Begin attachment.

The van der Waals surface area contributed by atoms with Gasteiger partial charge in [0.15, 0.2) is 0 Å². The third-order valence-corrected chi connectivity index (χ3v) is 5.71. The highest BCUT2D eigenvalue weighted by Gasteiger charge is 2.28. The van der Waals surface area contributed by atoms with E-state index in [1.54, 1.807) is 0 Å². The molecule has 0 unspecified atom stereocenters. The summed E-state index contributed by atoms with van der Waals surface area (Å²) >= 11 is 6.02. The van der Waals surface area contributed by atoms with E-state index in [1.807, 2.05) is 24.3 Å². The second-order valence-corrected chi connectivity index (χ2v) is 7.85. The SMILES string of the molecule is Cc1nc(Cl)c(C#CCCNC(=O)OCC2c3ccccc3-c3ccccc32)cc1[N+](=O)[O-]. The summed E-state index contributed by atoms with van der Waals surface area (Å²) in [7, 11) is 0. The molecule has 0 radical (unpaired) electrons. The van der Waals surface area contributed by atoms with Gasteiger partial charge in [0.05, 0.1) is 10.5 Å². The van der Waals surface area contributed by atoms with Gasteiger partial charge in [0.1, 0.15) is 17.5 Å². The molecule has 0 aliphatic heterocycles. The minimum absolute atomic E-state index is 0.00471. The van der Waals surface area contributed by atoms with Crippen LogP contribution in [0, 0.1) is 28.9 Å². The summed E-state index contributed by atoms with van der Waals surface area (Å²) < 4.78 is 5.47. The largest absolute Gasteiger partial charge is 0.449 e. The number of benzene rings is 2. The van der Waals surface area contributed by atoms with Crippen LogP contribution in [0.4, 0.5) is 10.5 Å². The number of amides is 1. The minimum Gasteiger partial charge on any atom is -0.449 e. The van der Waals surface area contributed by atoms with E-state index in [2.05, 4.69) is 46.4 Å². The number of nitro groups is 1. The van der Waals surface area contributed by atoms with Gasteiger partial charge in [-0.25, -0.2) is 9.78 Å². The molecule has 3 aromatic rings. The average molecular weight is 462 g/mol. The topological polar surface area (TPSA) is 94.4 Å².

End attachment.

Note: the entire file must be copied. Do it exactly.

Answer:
The van der Waals surface area contributed by atoms with Gasteiger partial charge in [0.15, 0.2) is 0 Å². The third-order valence-corrected chi connectivity index (χ3v) is 5.71. The highest BCUT2D eigenvalue weighted by Gasteiger charge is 2.28. The van der Waals surface area contributed by atoms with E-state index in [1.54, 1.807) is 0 Å². The molecule has 0 unspecified atom stereocenters. The summed E-state index contributed by atoms with van der Waals surface area (Å²) >= 11 is 6.02. The van der Waals surface area contributed by atoms with E-state index in [1.807, 2.05) is 24.3 Å². The second-order valence-corrected chi connectivity index (χ2v) is 7.85. The SMILES string of the molecule is Cc1nc(Cl)c(C#CCCNC(=O)OCC2c3ccccc3-c3ccccc32)cc1[N+](=O)[O-]. The summed E-state index contributed by atoms with van der Waals surface area (Å²) in [7, 11) is 0. The molecule has 0 radical (unpaired) electrons. The van der Waals surface area contributed by atoms with Gasteiger partial charge in [0.05, 0.1) is 10.5 Å². The van der Waals surface area contributed by atoms with Gasteiger partial charge in [0.1, 0.15) is 17.5 Å². The molecule has 0 aliphatic heterocycles. The minimum absolute atomic E-state index is 0.00471. The van der Waals surface area contributed by atoms with Crippen LogP contribution in [0, 0.1) is 28.9 Å². The summed E-state index contributed by atoms with van der Waals surface area (Å²) < 4.78 is 5.47. The largest absolute Gasteiger partial charge is 0.449 e. The number of benzene rings is 2. The van der Waals surface area contributed by atoms with Crippen LogP contribution in [0.4, 0.5) is 10.5 Å². The number of amides is 1. The minimum Gasteiger partial charge on any atom is -0.449 e. The van der Waals surface area contributed by atoms with E-state index in [2.05, 4.69) is 46.4 Å². The number of nitro groups is 1. The van der Waals surface area contributed by atoms with Gasteiger partial charge in [-0.25, -0.2) is 9.78 Å². The molecule has 3 aromatic rings. The average molecular weight is 462 g/mol. The topological polar surface area (TPSA) is 94.4 Å².